Palestinians Responsibility

While International donors had only slight idea what they want to achieve with their donations and even worse strategy how to implement foggy visions in beneficiary region it’s clear that the Palestinian Authority also hold a sizeable responsibility. They failed to invest the funds mobilized by Arab and International donors on development, they used Aid to cover their current running expenditures and filling their own pockets instead of sustainable development.Hundreds of millions were invested by the PLO though private investments in businesses, restaurants, supermarkets in the US with no records kept with tens of millions lost for ever. With no one bothering to protect public funds, one has to wonder how many hundreds of millions people and individuals within the PLO and Fatah were able to make out of having monopolies for distributions of fuel, food, and other monopolies granted by Arafat and the PLO.

From study:

The Palestinian Authority failed to provide developmental sustainable solutions to unemployment, choosing governmental recruitment over encouraging and nurturing a vibrant productive economy to create jobs. They have also chosen to take the easy way to improve public revenues by financing the budget deficit through increasing the trade balance deficit, as well as competing with the private sector through public investments in vibrant sectors of the economy rather than invest in infrastructure to enable the private sector to flourish.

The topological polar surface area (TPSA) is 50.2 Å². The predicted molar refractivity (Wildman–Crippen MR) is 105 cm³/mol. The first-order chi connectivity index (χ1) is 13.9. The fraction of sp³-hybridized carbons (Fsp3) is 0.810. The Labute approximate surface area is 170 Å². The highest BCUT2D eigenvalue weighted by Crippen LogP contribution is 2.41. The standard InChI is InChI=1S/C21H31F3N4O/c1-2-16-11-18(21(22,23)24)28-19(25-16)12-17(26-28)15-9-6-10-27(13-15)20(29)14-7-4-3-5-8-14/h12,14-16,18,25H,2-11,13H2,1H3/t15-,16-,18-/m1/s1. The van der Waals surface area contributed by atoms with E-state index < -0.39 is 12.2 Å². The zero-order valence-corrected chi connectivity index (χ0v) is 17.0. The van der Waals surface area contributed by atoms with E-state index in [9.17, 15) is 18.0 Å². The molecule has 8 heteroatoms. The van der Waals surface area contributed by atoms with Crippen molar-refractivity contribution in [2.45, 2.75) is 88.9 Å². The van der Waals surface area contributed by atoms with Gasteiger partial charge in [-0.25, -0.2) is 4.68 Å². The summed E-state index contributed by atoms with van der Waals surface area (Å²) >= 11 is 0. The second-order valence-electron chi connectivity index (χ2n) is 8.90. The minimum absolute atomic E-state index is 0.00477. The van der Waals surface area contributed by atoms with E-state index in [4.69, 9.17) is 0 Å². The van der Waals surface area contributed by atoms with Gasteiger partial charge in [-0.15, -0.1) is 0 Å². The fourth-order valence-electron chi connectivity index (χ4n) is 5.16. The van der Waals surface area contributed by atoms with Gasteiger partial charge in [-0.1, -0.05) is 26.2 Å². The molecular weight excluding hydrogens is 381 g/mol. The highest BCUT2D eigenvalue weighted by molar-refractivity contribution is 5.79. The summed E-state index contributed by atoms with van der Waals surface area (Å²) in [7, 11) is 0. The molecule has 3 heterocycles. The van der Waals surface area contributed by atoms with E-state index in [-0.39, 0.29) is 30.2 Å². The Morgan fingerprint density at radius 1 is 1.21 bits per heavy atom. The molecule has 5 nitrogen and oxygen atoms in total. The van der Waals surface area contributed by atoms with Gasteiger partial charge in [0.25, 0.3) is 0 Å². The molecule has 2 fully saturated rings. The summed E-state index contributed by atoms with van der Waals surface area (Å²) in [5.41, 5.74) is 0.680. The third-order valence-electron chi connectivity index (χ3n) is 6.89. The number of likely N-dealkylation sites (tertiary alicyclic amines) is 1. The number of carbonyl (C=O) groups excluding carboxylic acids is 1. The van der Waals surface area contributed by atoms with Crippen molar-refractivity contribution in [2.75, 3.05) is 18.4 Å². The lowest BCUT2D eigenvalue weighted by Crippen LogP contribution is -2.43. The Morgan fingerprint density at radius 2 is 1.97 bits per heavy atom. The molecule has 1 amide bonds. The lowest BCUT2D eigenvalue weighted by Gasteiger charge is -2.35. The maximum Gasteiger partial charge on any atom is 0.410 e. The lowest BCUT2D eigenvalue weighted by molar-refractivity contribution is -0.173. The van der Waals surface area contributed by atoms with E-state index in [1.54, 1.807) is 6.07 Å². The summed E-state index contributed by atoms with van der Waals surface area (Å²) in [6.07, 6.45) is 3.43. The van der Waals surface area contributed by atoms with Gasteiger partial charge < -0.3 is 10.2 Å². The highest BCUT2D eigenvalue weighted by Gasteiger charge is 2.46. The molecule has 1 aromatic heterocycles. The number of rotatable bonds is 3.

The Palestinian Authority has also failed to timely address allegations of misuse of funds, power and mismanagement as well as a lack of accountability and transparency in addition to fostering a large public sector that exceeds the national needs.

Our efforts need to multiply and result in well-studied strategies for development that will reflect our sincerity and commitment to the Palestinian people. These efforts need to be translated into massive reforms and visionary partnerships between donors, the Palestinian Authority and key sectors of Palestinian society, which would signify a paradigm shift in developmental strategies, a main component of which needs to be a capable and innovative workforce.